The War Master and his next-in-line self meet up in the wastes, watch the entropy wave finish its creation and then head to the city, with the War Master realising if they put up a barrier around the place they can stop the wave before it gets going, but soon the Simm Master is easily convinced that he is being manipulated and leaves his past self unconscious in a snow field. So the War Master could’ve done right by saving the city, but he was stopped by his off-kilter self. Finally the melty Master arrives in a safe-haven, a bubble on the planet’s surface free from the damage of the entropy wave and meets a woman named Kitty (Abigail McKern) who he actually grows to like, and to top things off he looks in the mirror and he’s not crispy, in fact he’s quite handsome! Content with a peaceful retirement it all goes quite well for him, even though he figures out this was some sort of test and that he’s wearing a perception filter to block his actual appearance. A visit from the TV Movie Master doesn’t undo his paradise, even though the American convinces his past/future self to remove the filter and delights in the woman’s scream that then follows. At the end Missy says that Beaver’s Master is the only one who passed, he showed that The Master is capable of kindness as he apparently stayed with Kitty until her natural death.

During all this the Masters who failed the test straight away (Simm Master and TV Movie Master, plus the young Master, though he wanted to save all the colonists and only failed by not standing up to his future self so it seemed a bit unfair to include him) are gathered in a TARDIS by Kamelion, who then (as the Ainley Master) reveals he was under the control of Missy all along and self-destructs. The Simm Master survives however, and soon gate-crashes a meeting in the castle much like his hated future self, as Missy, the War Master, the Macqueen Master and the melty Master, the “survivors” who at least got to the end of their test, had all gathered back together in the last place left in the universe. This is where the final revelation is exposed, as the entropy wave is actually the final incarnation of The Master, a literal blob of hate and hunger, still conquering the universe in its own, mindless way. This is why the War Master reveals he’d poisoned all his past and future selves, that the only way to destroy it and restore the universe was to kill all the Masters and completely bugger up the timelines so it can’t exist any more. This is somewhat confusing at surely that’s a paradox and the universe returns to normal, when Simm’s Master then messes about and etc, etc the cycle repats? Well, whatever, I loved the twist, that The Masters end up “ruling” the universe because they end up an emotionless blob of hate at the end of their evolution, and then they themselves have to save the universe from The Master, so to speak.

Plus all the interactions between the different incarnations was great fun. Why couldn’t “The Light at the End” be like this for The Doctor?

The Bad:

The only real bad was a few minutes where Kamelion turns into the Third Doctor to comfort Jo and it’s still John Culshaw doing the voice. Unlike Tim Trelor, Culshaw wasn’t acting the part as much as he was trying his best to impersonate Jon Pertwee, which left it sounding aggressive and shouty because that’s clearly all he can do. It’s a damn good shouty Third Doctor, but I bet that’s the limit of his range, which is why I like speak so highly of Trelor’s Doctor in the Third Doctor Adventures range, he plays the part well without trying too hard to impersonate Jon Pertwee. Anyway, I do love his Brigadier mind you, so nothing personal against him!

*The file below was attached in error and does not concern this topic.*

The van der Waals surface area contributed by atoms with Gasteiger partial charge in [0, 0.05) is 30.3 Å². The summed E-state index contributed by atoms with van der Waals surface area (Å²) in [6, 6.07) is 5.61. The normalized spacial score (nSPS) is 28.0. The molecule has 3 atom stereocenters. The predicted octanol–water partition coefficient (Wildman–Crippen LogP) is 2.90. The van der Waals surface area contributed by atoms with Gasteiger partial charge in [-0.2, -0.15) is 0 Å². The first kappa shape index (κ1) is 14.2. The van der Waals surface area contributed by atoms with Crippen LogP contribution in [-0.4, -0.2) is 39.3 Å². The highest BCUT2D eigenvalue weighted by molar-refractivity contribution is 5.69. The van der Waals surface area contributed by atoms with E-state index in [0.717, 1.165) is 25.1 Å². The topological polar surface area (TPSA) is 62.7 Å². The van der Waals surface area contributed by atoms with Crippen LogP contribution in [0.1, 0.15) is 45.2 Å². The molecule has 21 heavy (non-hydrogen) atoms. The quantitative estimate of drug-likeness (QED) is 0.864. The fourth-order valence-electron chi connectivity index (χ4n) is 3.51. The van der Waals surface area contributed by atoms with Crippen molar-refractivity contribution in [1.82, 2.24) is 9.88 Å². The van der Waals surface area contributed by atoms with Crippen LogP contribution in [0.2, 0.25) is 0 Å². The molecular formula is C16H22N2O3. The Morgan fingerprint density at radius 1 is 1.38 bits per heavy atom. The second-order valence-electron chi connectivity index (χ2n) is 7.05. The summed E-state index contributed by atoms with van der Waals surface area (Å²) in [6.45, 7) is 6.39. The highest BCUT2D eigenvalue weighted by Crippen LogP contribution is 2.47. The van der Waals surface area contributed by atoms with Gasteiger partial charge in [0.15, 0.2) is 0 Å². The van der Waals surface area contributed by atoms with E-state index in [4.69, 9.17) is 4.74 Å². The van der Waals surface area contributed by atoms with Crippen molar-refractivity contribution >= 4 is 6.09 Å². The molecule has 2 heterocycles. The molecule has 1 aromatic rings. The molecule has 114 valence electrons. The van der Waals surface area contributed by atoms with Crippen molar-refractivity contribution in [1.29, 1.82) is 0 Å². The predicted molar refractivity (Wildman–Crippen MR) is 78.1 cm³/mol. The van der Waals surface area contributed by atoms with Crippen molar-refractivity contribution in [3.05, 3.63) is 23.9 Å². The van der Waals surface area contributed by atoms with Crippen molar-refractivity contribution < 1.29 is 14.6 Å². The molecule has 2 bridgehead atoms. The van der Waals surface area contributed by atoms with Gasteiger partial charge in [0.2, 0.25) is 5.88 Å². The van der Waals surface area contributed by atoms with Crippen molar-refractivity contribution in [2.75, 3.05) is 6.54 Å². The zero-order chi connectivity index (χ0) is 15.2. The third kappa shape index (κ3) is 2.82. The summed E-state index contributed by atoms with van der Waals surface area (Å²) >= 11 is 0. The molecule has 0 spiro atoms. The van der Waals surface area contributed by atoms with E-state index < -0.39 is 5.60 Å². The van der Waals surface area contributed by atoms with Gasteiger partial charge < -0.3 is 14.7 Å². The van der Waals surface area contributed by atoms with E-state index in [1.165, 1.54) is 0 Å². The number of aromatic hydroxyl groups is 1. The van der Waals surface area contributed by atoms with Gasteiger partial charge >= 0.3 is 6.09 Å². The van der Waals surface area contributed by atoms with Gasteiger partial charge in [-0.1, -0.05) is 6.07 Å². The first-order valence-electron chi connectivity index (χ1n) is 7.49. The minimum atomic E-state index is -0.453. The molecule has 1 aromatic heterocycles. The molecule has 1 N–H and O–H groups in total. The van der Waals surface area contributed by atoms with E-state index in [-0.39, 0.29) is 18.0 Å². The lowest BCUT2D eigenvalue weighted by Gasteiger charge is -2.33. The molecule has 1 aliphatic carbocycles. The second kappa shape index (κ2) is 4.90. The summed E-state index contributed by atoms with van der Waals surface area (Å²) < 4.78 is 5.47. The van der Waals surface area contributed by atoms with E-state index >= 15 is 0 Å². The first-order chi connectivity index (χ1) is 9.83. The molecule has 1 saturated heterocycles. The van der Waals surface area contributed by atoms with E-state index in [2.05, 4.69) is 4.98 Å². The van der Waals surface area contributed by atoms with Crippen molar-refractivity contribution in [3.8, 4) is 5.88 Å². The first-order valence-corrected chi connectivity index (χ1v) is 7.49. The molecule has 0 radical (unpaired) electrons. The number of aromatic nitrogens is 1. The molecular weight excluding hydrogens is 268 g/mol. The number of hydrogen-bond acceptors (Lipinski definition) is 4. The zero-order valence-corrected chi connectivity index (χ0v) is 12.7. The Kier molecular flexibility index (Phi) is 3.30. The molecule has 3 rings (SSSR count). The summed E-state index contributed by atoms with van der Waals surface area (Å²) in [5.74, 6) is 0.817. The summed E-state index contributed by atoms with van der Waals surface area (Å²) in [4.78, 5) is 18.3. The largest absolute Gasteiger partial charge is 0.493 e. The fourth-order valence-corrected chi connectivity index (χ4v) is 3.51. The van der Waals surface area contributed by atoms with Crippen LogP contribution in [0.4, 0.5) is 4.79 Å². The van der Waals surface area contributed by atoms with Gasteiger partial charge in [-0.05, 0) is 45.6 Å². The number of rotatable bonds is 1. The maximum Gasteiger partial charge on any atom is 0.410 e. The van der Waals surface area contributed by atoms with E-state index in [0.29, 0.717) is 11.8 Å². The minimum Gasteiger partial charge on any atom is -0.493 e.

The Continuity:

The collectors edition cover, which comes with a audiobook starring the Delgado Master (that I passed on. Wasn’t worth the extra money, sorry!)

A few of The Masters let it known when they were scooped from, others it’s easy to give a rough guess. The melty Master says that the TV Movie Master is from his past, meaning this is the post TV Movie, reverted-back-to-his-old-form version we’ve seen a few times, while the Ainley “Master” mentions having recently escaped the Death Zone, placing this after “The Five Doctors”. The Macqueen Master mentions he was rewriting Sontaran genetics at the time, placing him in the middle of the Eighth Doctor audio “Master of the Daleks”, while the Simm Master is trying to stop his regeneration and recognises Missy as the person who shot him, meaning this is after his last appearance in “World Enough and Time / The Doctor Falls”, which is surprising as it was generally assumed they’d caused each other to regenerate at the end of the story, not that either technically showed it.

Obviously the new Milo Parker version is a new one set just after he left Gallifrey, while the TV Movie, War and Alternate Universe Masters are left open-ended (though in the case of the latter is does match up well with the New Adventures of Bernice Summerfield story “The True Saviour of the Universe”). Missy meets a sort-of future, good version of herself called the Lumiat during the course of the story, this is from the second Missy boxset that I haven’t gotten around to listening to yet… That confused me, even if it was a brief scene!

That’s it really, beyond a few mentions of past Master stories (like the previously mentioned call out to the Ainley Master’s pointless disguise in Fifth Doctor story “Time-Flight”) and a few other references here and there.

Overall Thoughts:

As you can tell by the unusually long review (though to be fair it was a legit three hours and had a lot going on!) I bloody loved this. So many genuinely funny scenes, interactions between the different incarnations and a general good breakdown of the character as one latter incarnation continues to struggle with the idea of there being any good in her and forcing that question on her past selves. It’s the kind of multi-person story I want for The Doctor, lot’s of fun interaction, spaced out with an actual interesting point to it as well, but with The Master instead. Thanks to the plethora of great actors who have played the role it was a genuine treat from start to finish, and more than lives up to its title…